Visit the Ocean
Drive down 288 until you can't go anymore, through Freeport,TX there is a lovely spot of raw ocean beach. The road ends and while you drive out onto the sand it almost looks like you are driving straight into the ocean for a moment. Park and have fun away from all the tourists! Our kids have a blast here-hardly anyone around and who knew you could drive right up next to the ocean. There was a semi cab parked next to us. I have been to every ocean in the US and have never seen this, but on the other hand it is not crowded with people here and the water is warm even in October. It was fun.
If this is not your style you can drive up Seawall Blvd towards Galveston-there is plenty of places there to see the ocean and get your feet wet. It is actually a quiet ride and you get to look at all those houses on stilts on the way too.
Beaches are not resort style-don't expect this and you won't be disappointed. Warm Water, Sand,a nice breeze, and a long pier = fun.
There are two major Airports...
There are two major Airports in Houston located at opposite ends of the city. If your passing through and be sure your connecting plan is our of the same airport DO NOT TRY TO FLY OUT THE OTHER!
You must have a car. Unfortunately the city public transportation sucks.
Variety of food
Close to 200 items on the menu, including 34 different cheesecakes. Big portions! Located in the Galleria mall. Appetizer - Thai Lettuce Wraps
Main - Spicy Cashew Chicken
Dessert - White Chocolate Macadamia Nut Cheesecake or Peanut Butter & Chocolate Cheesecake
Rothko Chapel is a tranquil sanctuary open to all faiths nestled in the heart of Houston. The walls of the chapel display many of Mark Rothko's abstract and minimalist paintings. However the interior of the chapel is not decorated with any religious icons which allows for a very inviting atmosphere. The courtyard just outside the chapel doors is the site of one of the most inspiring sculptures in Houston; a giant inverted broken obelisk balanced atop a pyramid at the end of a reflecting pool. Both inside and out Rothko Chapel is a place of deep reflection, meaning and acceptance.
The Port Of Houston/Houston Ship Channel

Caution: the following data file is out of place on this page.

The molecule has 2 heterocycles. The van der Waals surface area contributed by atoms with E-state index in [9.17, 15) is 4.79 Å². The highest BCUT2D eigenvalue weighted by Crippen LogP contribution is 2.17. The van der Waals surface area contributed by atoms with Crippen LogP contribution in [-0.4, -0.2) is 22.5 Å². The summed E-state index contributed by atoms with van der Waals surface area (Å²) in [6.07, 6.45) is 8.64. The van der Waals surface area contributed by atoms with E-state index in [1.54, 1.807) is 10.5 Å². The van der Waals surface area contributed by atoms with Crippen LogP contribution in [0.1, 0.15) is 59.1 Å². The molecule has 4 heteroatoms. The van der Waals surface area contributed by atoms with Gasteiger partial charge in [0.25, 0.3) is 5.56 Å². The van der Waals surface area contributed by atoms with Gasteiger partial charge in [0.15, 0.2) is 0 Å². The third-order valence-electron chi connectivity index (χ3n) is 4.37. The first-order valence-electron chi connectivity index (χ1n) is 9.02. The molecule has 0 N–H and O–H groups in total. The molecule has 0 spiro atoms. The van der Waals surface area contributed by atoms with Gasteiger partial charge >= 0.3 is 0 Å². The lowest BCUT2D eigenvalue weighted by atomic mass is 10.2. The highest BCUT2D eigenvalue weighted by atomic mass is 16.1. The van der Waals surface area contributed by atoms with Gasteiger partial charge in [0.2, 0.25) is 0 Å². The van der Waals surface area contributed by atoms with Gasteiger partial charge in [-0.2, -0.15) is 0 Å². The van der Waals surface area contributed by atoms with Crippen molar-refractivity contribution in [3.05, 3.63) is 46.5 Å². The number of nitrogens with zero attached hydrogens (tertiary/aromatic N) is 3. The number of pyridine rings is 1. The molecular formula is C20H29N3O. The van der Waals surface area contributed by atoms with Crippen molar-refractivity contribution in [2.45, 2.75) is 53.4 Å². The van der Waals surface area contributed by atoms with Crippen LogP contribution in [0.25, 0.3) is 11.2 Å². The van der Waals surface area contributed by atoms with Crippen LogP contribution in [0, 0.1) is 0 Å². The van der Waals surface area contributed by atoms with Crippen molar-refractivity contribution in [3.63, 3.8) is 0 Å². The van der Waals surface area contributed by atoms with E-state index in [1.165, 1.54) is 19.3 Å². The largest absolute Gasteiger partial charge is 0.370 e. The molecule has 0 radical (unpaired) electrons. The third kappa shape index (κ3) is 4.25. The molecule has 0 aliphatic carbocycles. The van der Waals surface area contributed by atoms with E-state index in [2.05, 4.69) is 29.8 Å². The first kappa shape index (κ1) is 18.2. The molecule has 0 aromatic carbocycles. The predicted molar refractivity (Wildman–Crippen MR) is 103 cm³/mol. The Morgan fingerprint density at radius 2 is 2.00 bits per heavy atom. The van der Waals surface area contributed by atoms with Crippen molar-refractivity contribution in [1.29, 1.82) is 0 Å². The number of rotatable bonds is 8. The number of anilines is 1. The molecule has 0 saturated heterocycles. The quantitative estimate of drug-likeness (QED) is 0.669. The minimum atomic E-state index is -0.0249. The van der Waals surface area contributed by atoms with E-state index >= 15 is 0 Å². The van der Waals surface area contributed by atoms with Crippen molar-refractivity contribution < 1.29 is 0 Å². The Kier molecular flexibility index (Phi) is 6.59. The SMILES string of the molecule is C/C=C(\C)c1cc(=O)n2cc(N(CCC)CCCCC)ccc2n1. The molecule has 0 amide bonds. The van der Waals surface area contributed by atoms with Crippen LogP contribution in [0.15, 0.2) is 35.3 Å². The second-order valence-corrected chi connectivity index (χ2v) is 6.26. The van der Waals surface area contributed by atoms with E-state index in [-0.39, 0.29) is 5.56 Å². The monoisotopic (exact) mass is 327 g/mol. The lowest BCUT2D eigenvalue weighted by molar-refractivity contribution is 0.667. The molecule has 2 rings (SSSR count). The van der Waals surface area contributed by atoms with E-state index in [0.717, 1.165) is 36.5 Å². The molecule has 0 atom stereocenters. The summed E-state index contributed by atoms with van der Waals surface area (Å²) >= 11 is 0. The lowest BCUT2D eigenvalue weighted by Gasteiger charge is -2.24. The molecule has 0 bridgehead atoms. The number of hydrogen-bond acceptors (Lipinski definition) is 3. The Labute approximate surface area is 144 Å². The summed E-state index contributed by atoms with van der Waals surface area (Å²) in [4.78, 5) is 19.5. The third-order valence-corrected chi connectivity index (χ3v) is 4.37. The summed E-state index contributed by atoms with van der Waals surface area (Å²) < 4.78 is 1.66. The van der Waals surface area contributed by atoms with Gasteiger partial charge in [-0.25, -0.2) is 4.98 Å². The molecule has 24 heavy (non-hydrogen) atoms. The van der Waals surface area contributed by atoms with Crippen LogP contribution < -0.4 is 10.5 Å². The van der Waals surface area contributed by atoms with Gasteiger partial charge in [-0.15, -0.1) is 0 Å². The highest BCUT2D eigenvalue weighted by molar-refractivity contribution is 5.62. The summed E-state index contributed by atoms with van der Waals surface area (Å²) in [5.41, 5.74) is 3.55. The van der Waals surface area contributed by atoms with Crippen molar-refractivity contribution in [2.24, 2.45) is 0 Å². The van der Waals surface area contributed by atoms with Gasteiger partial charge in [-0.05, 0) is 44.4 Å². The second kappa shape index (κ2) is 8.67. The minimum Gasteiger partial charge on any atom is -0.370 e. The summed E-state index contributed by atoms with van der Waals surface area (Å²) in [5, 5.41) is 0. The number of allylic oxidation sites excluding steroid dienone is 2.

The Houston Ship Channel is the 30+ mile long waterway that extends from Galveston Bay to the southeast side of town, and turns into Buffalo Bayou, which runs through the center of the city. The Ship Channel is how Houston got its start as growing city on the banks of Buffalo Bayou, and it links Houston to the sea, making the city one of the most important international port cities in the world. After Texas won it's independence from Mexico in 1836, small ships began navigating up the then narrow and shallow channel to Buffalo Bayou, and the city. Plans were made quickly to expand the channel so larger vessels could make their way up to the city. Competition quickly began between Houston and it's then rival city to the southeast, Galveston. As the jostling continued between the 2 cities over several decades, Houston was also linked to the national system of railroads, which gave it an extra edge on the dispersal of shipped in items. Then in 1900 when a hurricane struck Galveston, killed thousands of it's residents, and all but wiped the city of the map, Houston emerged as the chief port city on the Texas coast. And after the Texas oil boom occured soon after, Houston's shipping activities increased dramatically. Over the years, as the port has been expanded and more commerce and shipping has been conducted here, the Houston Ship Channel has become one of the most vital parts to the city's livelihood. Now not just used for shipping, many cruise and casino ships use the port for a departure location. Tours are now available to relive the port's history, and discover it's immense importance to the City of Houston. A very interesting look into one of the largest ports in the world!